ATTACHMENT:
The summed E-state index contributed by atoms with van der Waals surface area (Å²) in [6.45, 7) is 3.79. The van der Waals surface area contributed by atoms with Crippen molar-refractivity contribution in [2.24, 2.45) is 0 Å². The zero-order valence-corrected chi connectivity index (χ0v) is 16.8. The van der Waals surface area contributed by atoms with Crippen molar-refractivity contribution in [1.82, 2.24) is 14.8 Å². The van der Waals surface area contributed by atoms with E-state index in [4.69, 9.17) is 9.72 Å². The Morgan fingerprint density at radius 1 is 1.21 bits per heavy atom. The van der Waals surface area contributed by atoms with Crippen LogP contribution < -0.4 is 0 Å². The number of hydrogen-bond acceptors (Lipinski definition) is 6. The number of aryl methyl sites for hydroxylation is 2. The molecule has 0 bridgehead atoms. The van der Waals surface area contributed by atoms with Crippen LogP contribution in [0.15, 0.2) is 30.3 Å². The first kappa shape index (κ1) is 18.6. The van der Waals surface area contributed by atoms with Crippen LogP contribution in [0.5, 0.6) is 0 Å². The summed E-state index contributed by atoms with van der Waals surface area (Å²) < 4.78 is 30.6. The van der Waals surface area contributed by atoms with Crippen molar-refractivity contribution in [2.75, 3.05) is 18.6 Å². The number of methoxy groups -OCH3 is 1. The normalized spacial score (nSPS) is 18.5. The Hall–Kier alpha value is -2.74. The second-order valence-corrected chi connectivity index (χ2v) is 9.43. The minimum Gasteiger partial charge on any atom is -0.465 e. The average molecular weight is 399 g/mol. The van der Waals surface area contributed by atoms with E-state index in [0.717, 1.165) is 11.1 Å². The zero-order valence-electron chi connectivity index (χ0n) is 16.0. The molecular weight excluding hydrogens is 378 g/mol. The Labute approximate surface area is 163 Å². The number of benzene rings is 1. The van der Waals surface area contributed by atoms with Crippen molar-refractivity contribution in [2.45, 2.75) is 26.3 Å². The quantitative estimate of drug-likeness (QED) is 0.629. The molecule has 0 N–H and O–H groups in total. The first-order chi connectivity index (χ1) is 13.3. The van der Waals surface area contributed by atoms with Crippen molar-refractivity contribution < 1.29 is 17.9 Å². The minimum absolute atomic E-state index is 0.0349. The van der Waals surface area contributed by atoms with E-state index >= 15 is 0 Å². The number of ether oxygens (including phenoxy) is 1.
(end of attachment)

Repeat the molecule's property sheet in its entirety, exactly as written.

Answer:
The summed E-state index contributed by atoms with van der Waals surface area (Å²) in [6.45, 7) is 3.79. The van der Waals surface area contributed by atoms with Crippen molar-refractivity contribution in [2.24, 2.45) is 0 Å². The zero-order valence-corrected chi connectivity index (χ0v) is 16.8. The van der Waals surface area contributed by atoms with Crippen molar-refractivity contribution in [1.82, 2.24) is 14.8 Å². The van der Waals surface area contributed by atoms with E-state index in [4.69, 9.17) is 9.72 Å². The Morgan fingerprint density at radius 1 is 1.21 bits per heavy atom. The van der Waals surface area contributed by atoms with Crippen LogP contribution < -0.4 is 0 Å². The number of hydrogen-bond acceptors (Lipinski definition) is 6. The number of aryl methyl sites for hydroxylation is 2. The molecule has 0 bridgehead atoms. The van der Waals surface area contributed by atoms with Crippen LogP contribution in [0.15, 0.2) is 30.3 Å². The first kappa shape index (κ1) is 18.6. The van der Waals surface area contributed by atoms with Crippen LogP contribution in [0.5, 0.6) is 0 Å². The summed E-state index contributed by atoms with van der Waals surface area (Å²) < 4.78 is 30.6. The van der Waals surface area contributed by atoms with Crippen molar-refractivity contribution in [2.75, 3.05) is 18.6 Å². The number of methoxy groups -OCH3 is 1. The normalized spacial score (nSPS) is 18.5. The Hall–Kier alpha value is -2.74. The second-order valence-corrected chi connectivity index (χ2v) is 9.43. The minimum Gasteiger partial charge on any atom is -0.465 e. The average molecular weight is 399 g/mol. The van der Waals surface area contributed by atoms with E-state index in [0.717, 1.165) is 11.1 Å². The zero-order valence-electron chi connectivity index (χ0n) is 16.0. The molecular weight excluding hydrogens is 378 g/mol. The Labute approximate surface area is 163 Å². The number of benzene rings is 1. The van der Waals surface area contributed by atoms with Crippen molar-refractivity contribution in [2.45, 2.75) is 26.3 Å². The quantitative estimate of drug-likeness (QED) is 0.629. The molecule has 0 N–H and O–H groups in total. The first-order chi connectivity index (χ1) is 13.3. The van der Waals surface area contributed by atoms with Crippen molar-refractivity contribution < 1.29 is 17.9 Å². The minimum absolute atomic E-state index is 0.0349. The van der Waals surface area contributed by atoms with E-state index >= 15 is 0 Å². The number of ether oxygens (including phenoxy) is 1.